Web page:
This means, as the text suggests, that God has said all He intends to say and we should now look to the person of Yeshua for instruction. There is to be no new revelation from God – only a deeper understanding of Him as we draw nearer to His salvation, which is only found in the person of Yeshua. Yeshua was able to reverse the effects of the disobedience of Adam by simple obedience to doing God’s will. That is why death was unable to hold Him – it had nothing on Him because He had done what God told Him to do. And, because He achieved what God set out to achieve, there is no more to be said. That’s not to say that God doesn’t speak today. He does. But everything which is said to us comes by way of the Holy Spirit and should, ultimately, direct us to the person of Yeshua. The Revelation which was given to John was Yeshua’s final message to us before His return. We will cover what that message is in a later part of this series. There will be no new revelation, despite the claims of many self-appointed prophets. The role of the nature of the prophet has changed. Paul tells us that the role of the prophet is now to build up and encourage the saints (1st Corinthians 14).
It feels as if we, as the church, have wandered away from the true gospel. Spurgeon’s concern of the downgrading of the gospel was fully justified. The matter is far worse today than it was in the late 1800s. We need to get back to the true gospel and to the full revelation of exactly who Yeshua is. If we can and do, then we will see the same signs and wonders as the early church did because we will have put ourselves aside and He will fill us to overflowing.
If we accept (and we should) that Yeshua is God’s Word made flesh, then it follows that all we need, in every single aspect of our lives, is to be found in Him. His name, Yeshua, as I have explained means Yehovah Saves. What that means in practice is that when we call out to God for Him to save us from whatever situation we find ourselves trapped in, God sends His Son to rescue us. Whether it be oppression from others; drug addiction; debts, or any other bondage that prevents us from living as Yeshua showed we can live, the answer to our prayers is found in the person of Yeshua.
Today’s modern church appear to have forgotten that. Salvation, that is God’s rescue plan, has been made into a mumbled prayer in response to an altar call on a Sunday morning. Instead, God’s plan is available to all at anytime they call upon His name. Salvation isn’t a single moment in time when our ears finally hear the true gospel and the Holy Spirit causes us to be spiritually born again. That is our conversion. Our salvation will only come at the end of a great journey. God’s salvation is to save us from the second death as detailed in Revelation chapter twenty. In John Bunyan’s Pilgrim’s Progress, he records the journey between conversion and salvation. The book manages to describe the experience of every single believer and their journey between the two, as well as those who fall along the wayside. For the main character of the book, called Christian, his journey begins in the City of Destruction and ends at the Celestial City. Throughout the journey, as he climbs difficult hills and walks through terrifying valleys, Christian learns to only look to Christ for the answers to the problems he encounters. He learns that everything he needs is in Christ.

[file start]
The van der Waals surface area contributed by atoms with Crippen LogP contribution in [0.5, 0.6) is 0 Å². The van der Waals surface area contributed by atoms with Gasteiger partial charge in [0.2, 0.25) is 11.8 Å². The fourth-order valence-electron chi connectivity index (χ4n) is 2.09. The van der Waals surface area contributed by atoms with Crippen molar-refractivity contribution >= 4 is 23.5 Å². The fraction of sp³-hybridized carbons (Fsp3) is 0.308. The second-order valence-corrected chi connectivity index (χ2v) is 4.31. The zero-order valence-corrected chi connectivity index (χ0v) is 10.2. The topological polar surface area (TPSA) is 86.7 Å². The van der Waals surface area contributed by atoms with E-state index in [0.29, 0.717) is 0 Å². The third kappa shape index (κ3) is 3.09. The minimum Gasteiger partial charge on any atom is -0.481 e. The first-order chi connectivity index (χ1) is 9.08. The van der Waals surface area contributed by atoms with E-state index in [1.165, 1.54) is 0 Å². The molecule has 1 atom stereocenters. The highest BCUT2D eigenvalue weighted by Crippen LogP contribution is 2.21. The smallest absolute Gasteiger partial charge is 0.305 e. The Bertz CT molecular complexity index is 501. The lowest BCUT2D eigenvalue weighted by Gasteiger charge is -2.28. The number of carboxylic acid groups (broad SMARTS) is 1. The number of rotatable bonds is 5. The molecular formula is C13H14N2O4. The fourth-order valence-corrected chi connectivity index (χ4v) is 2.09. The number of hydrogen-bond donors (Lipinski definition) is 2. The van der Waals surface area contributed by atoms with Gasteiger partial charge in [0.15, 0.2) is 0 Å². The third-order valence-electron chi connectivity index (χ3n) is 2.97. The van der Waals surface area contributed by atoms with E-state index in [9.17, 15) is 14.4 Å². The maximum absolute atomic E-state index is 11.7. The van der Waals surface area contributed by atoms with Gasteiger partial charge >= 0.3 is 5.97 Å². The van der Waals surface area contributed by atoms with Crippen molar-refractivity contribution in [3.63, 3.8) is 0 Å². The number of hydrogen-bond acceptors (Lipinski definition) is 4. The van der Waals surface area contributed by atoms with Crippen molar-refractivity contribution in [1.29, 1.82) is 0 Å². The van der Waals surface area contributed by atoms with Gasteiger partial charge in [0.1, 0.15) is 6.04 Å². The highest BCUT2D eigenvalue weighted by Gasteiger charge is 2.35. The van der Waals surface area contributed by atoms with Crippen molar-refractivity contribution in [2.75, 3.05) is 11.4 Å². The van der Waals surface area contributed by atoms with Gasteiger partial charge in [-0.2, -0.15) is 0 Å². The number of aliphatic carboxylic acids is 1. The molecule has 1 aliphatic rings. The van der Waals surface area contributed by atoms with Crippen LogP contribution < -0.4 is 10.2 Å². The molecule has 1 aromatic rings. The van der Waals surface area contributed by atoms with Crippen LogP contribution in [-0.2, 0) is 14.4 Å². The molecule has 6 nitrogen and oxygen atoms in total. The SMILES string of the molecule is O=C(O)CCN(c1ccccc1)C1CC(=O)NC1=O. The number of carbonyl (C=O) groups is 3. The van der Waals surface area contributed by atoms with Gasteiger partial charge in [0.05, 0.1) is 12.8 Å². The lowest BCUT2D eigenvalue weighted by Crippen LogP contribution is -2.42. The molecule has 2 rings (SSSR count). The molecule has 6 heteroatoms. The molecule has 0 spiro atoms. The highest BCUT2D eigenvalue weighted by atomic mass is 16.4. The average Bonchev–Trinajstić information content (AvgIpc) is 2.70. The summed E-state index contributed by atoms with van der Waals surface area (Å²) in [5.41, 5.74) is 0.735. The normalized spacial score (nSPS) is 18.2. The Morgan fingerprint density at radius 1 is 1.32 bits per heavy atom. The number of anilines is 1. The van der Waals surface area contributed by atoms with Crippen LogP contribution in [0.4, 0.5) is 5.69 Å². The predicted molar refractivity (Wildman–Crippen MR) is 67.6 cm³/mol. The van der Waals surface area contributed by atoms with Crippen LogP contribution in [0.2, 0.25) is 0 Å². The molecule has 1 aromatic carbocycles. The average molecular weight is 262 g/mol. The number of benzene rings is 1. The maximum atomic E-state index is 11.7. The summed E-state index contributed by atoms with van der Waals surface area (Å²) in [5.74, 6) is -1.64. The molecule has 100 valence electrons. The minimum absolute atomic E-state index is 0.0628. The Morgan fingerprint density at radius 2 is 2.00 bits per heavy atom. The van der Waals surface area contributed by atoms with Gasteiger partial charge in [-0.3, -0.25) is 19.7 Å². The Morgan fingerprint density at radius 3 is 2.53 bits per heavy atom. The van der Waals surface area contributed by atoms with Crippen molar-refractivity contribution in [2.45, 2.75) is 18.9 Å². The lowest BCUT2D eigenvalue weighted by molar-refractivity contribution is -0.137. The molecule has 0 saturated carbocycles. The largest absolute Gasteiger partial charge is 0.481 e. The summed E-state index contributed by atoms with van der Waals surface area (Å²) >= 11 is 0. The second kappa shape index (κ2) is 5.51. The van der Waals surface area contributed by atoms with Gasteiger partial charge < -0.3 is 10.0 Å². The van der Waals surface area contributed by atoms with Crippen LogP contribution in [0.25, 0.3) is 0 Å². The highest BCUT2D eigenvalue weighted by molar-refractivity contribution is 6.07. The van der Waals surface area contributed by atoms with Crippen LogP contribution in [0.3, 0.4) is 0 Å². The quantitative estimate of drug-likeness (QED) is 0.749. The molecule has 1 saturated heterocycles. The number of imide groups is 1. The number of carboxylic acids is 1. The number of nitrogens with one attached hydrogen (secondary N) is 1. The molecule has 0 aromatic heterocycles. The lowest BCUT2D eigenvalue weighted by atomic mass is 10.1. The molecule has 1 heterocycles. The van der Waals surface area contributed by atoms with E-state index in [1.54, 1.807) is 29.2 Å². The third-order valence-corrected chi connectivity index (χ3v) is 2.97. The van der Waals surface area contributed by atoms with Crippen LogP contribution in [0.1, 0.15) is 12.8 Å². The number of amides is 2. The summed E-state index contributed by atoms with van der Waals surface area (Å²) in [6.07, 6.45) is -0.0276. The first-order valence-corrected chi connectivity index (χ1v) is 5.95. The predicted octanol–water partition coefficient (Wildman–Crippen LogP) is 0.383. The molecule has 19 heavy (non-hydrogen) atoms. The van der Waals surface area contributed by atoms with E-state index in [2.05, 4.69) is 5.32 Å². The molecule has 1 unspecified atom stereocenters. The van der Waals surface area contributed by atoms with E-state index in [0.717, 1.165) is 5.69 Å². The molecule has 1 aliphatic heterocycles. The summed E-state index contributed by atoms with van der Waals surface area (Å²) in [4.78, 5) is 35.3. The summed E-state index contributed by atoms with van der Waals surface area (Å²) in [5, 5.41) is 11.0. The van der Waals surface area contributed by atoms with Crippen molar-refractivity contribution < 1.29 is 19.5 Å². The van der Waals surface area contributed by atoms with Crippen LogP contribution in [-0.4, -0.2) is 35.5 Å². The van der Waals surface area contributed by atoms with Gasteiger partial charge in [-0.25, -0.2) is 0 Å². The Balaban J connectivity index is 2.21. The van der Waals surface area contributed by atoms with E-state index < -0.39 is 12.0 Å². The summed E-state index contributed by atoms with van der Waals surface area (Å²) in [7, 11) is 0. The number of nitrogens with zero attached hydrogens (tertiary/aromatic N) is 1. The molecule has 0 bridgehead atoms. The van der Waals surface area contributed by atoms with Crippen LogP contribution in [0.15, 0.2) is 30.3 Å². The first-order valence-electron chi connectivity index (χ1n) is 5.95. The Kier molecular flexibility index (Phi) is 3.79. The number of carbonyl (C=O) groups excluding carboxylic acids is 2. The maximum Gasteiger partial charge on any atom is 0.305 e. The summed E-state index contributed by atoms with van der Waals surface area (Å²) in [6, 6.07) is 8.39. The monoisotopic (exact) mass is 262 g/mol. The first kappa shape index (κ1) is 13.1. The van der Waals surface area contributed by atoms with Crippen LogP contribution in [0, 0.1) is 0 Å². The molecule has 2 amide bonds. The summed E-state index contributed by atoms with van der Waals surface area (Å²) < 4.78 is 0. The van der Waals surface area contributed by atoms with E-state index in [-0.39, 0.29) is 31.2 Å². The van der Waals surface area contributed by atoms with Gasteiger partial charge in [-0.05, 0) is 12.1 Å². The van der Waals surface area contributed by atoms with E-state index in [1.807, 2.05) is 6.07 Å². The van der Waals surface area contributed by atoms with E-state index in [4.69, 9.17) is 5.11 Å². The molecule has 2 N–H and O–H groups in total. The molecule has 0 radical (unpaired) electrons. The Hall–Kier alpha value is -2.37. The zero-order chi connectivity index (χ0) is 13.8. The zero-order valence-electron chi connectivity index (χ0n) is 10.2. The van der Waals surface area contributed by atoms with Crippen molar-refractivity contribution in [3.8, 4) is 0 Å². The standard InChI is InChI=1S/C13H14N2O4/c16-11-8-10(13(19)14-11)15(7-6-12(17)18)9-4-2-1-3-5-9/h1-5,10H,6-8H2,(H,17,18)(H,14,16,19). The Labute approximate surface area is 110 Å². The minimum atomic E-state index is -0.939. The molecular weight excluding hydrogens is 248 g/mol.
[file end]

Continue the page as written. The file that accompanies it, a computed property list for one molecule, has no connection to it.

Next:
Today, we have wandered so far from the Narrow Path that the state of the church reads like any chapter from Bunyan’s book. We place our reliance for salvation not upon Yeshua but on good works, nice worship services, intellectual understanding of doctrine, new laws and regulations, control of others, bums on seats, and money in the bank. Those things will all be burned up. They will not stand the test of His Holy fire for they are all earthly treasures and fleshy desires. Each time Christian and his companions got into trouble through not following God’s instructions, they had to find their way back. This is what we need to do both as individuals and collectively as churches. We need to find our way back to knowing that all we need is in Christ. Then we need to practice living that way.
In the next part of this series we will take a look into how those first disciples of Yeshua learned to rely upon Him for everything, even after He ascended to heaven.
If you haven’t read Pilgrim’s Progress I recommend you do so now. It will change your perspective on everything. It was written in the late 1600s but is perhaps more valid for today’s Christian and the church than at any time before. If you have read it, may I suggest you read it again? Spurgeon is said to have read it hundreds of times, each time learning something new. You will find a link to a modern(ish) edition on our Reading List.